Based on the (relative) successes I've been having the last two days, and also some bad reviews I've seen, I have cancelled my backorder of the Stellarmate Pro. I say relaytive successes because I am still troubled with being way out of focus and have had poor seeing conditions trying to resolve it, but I have seen enough to know that this is fixable when the weather gets better. Thanks to this community for all your help.
Just got done with another successful experiment. Bought an "extra-tough", Kevlar coated USB-C to USB-C cable from Ace Hardware and plugged it into the USB-C ports of the Bluetti and the Pi and it works, and it left me capturing objects on the ground.
Such an incredible brain-fart I was operating under for a year and a half. I bought the Bluetti BECAUSE I could plug my Pi AC adapter into its AC socket. So I never even NOTiCED its USB-C socket and never thought of powering the Pi this way. It even worked for awhile that way. And then it didn't.
I only use the cigarette lighter port if I'm using the dew shield which is only rarely necessary in this part of the world. The mount and the camera are powered from the 12V DC sockets on the Bluetti.
We'll give this a whirl tonight.
And Max, your Baldr and my Bluetti are essentially the same thing with different packaging.
"When at home I use generic 110V/12V power bricks."Hmmm, isn't my Bluetti E3BA a "generic 120V/12V power brick?This put something else on my mind. As you can see in
this picture of the Bluetti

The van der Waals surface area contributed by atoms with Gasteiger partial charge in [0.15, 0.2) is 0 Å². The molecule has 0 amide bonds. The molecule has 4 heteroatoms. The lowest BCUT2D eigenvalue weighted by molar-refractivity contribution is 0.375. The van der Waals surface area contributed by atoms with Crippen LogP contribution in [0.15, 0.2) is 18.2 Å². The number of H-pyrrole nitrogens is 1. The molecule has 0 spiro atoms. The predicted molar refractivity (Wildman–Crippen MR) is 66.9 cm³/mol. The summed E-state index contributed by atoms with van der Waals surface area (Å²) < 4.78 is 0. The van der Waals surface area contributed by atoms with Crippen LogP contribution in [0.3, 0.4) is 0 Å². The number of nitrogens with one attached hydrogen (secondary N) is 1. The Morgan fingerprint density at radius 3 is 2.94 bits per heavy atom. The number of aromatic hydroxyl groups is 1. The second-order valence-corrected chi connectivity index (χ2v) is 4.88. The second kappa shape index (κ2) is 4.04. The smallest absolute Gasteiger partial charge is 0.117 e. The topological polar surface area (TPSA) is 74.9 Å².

,it has both AC and DC outputs and also that something is plugged into one of the AC outputs. That something the AC adaptor for my Raspberry Pi, II came with the Pi and I always thought it was necessary to use it. In fact, I chose the Bluetti BECAUSE it had both AC and DC outputs, and I never thought about it. The AC Adaptor cable plugs into the USB-C port on the Pi.However I now see in the picture, that there is a "USB-C 100W" output port on the Bluetti. I wonder, if I just got a USB-C cable of the correct gender, could I plug the Pi directly into that port on the Bluetti without messing with the AC adaptor, and might THAT improve performance of the Bluetti to the extent that the camera would work, since it's no longer needlessly pumping AC and DC (when the AC would only be converted back to DC by the adaptor)?
Well - all I can say is Glory Halle-f'in-lujah!
I have finally gotten to the bottom of all this. As several of you have suggested it was the power supply, which I was too thickheaded to believe.
But I have now proved it to be true.
My last problem was that, day or night, the camera would only produce a uniform-colored square.
I tried a test: took my Raspberry Pi completely out of the picture and connected the camera through the USB3 cable to my laptop, on which I had booted Windows and was running ASICap. Same problem therre.
So, it's got to be the camera, the cabling, or the power.
I thought the camera was the most likely culprit, so I took it to Starizona, where I'd bought it, and told them my problem. He hooked it up to a scope in the store, connected it to an ASIAir, powered it on, and quickly focused in on a building across the street and the camera captured it easily. He suggested that my problem might be out-of-focus. So I tried it again last night. But how do you focus the scope when you're looking at an undifferentiated grey-black square???
So I gave up in disgust and went to bed.
Overnight it dawned on me that
1) I had a power supply, a Starizona Power Pack II that came with my used scope and mount. I never used it because it wasn''t very powerful and I had this Bluetti EB3A that looked so nice and SEEMED like it was working, and indeed once it did work, powering all my devices, including the camera, whereas the Power Pack could only power one device at a time, and how long would the power last? Who knew, and good luck even finding documentation for the thing online. Maybe I could use that to power the camera. The Bluetti had no trouble with the mount or the Pi.